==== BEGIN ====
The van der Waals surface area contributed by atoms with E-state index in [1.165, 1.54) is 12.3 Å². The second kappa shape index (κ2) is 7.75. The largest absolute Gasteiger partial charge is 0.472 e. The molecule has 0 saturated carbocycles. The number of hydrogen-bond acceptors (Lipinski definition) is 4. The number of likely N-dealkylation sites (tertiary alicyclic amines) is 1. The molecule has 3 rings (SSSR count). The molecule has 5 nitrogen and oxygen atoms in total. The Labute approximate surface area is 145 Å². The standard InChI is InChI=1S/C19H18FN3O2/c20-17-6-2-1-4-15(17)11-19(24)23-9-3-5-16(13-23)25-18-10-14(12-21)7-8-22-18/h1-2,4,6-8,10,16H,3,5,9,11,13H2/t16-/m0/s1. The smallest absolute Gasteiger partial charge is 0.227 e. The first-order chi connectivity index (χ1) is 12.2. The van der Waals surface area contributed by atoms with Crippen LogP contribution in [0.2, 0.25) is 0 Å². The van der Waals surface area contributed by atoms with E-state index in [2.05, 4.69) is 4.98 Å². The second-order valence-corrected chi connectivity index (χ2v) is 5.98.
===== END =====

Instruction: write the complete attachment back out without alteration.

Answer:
The van der Waals surface area contributed by atoms with E-state index in [1.165, 1.54) is 12.3 Å². The second kappa shape index (κ2) is 7.75. The largest absolute Gasteiger partial charge is 0.472 e. The molecule has 0 saturated carbocycles. The number of hydrogen-bond acceptors (Lipinski definition) is 4. The number of likely N-dealkylation sites (tertiary alicyclic amines) is 1. The molecule has 3 rings (SSSR count). The molecule has 5 nitrogen and oxygen atoms in total. The Labute approximate surface area is 145 Å². The standard InChI is InChI=1S/C19H18FN3O2/c20-17-6-2-1-4-15(17)11-19(24)23-9-3-5-16(13-23)25-18-10-14(12-21)7-8-22-18/h1-2,4,6-8,10,16H,3,5,9,11,13H2/t16-/m0/s1. The smallest absolute Gasteiger partial charge is 0.227 e. The first-order chi connectivity index (χ1) is 12.2. The van der Waals surface area contributed by atoms with Crippen LogP contribution in [0.2, 0.25) is 0 Å². The van der Waals surface area contributed by atoms with E-state index in [2.05, 4.69) is 4.98 Å². The second-order valence-corrected chi connectivity index (χ2v) is 5.98.